Griffiths laid the groundwork for a society, now called the Bede Griffiths Association, to promote the renewal of contemplative life in the contemporary church and world. This vision has perhaps been carried out by another, someone whom Griffiths himself was to describe as ‘the best spiritual guide in the church today’, John Main.
John Main (1926-1982) was in colonial service in Malaya in 1954, when he was impacted by a Hindu holy man. ‘I was deeply impressed by his peacefulness and calm wisdom. He asked me if I meditated.’ For eighteen months they practiced and discussed meditation in ways that were then regarded as ‘eastern’, where meditation is focused into silence, as distinct from ‘western’, where reflection is focused upon scripture. Main grew a special interest in Christian traditions of silence and mantra. Much later, Main found the same practice in Cassian in Gaul in the fourth century, who had learned it first-hand from the Desert Fathers and Mothers.
When he joined the Benedictines in London in 1959, upon his return to the UK, this practice was forbidden to him, something he struggled with but learned from:
I learned to become detached from the practice of meditation that was most sacred to me…but I always went back to the obedience which was the foundation of my life as a monk.
In 1975 he began to teach meditation to groups, which quickly spread. In 1976, in a period of meditation at the hermitage of the late Thomas Merton, ‘the Spirit moved deeply in his heart and called him to the work of teaching meditation.’  Where Merton had written personally about prayer in the modern world, Main was to teach how to do it, and to organise the way to do so, centred on the ‘attentive wakefulness’ of the saying of one’s mantra. Surprisingly, he lacked the social engagement of Merton, Underhill, Day, Griffiths and McLeod. His opening prayer, still in use by meditation groups is:
Heavenly Father, open our hearts to the silent presence of the spirit of your Son. Lead us into that mysterious silence where your love is revealed to all who call, ‘Maranatha…Come, Lord Jesus’.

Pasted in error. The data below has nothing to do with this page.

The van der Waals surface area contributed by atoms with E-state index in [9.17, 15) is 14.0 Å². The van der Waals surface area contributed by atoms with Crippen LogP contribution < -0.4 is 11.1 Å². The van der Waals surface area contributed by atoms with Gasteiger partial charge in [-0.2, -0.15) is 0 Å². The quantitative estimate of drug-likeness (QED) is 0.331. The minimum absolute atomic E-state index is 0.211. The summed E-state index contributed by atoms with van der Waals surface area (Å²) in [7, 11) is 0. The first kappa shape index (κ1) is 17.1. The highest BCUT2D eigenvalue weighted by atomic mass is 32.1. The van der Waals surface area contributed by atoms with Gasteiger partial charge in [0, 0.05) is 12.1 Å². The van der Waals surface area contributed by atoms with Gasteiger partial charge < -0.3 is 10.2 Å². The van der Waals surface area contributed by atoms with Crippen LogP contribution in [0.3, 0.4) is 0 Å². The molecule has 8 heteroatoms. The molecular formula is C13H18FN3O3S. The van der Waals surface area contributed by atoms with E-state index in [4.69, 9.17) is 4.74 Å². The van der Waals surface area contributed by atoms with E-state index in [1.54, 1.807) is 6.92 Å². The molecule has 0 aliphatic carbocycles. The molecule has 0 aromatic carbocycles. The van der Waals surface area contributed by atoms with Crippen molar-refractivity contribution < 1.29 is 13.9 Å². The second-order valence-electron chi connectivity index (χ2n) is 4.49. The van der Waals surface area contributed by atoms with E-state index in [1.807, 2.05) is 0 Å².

He emphasised that this is not a technique but a personal journey. Harris, a Canadian public servant, and one of his earliest students said:
‘Meditation is a gift of such staggering proportions that we must respond to it gradually, gently. When we begin we cannot fully understand the sheer magnificence and wonder of it.’
Main died of cancer in Montreal in 1982, and his leadership was taken up by Fr Lawrence Freeman. In 1991, the World Centre for Christian Meditation (WCCM) was inaugurated. In this movement, hundreds of small groups in many nations now gather for weekly meditation sessions, buoyed by personal practice and taught from WCCM resources. From these groups thousands gather biennially in world conferences.
Many groups and courses on Christian meditation exist outside WCCM, and two other simultaneous leaders can be mentioned – David Ray from Mississippi and Morton Kelsey in the UK: ‘…neither the Western novices in Zen or Yoga or Transcendental Meditation nor the more experienced writers about them seem to realize that there is a powerful and unique Christian method of meditation available to any ordinary person who wishes to use it.’
A better history of this renaissance could be written. It is sufficient to notice that, just as in the years of Constantine, simultaneous and separate sparks of spiritual renewal have been growing in many places through a revival of various forms of Christian contemplation. The relation between eastern and western forms of contemplation is still being debated.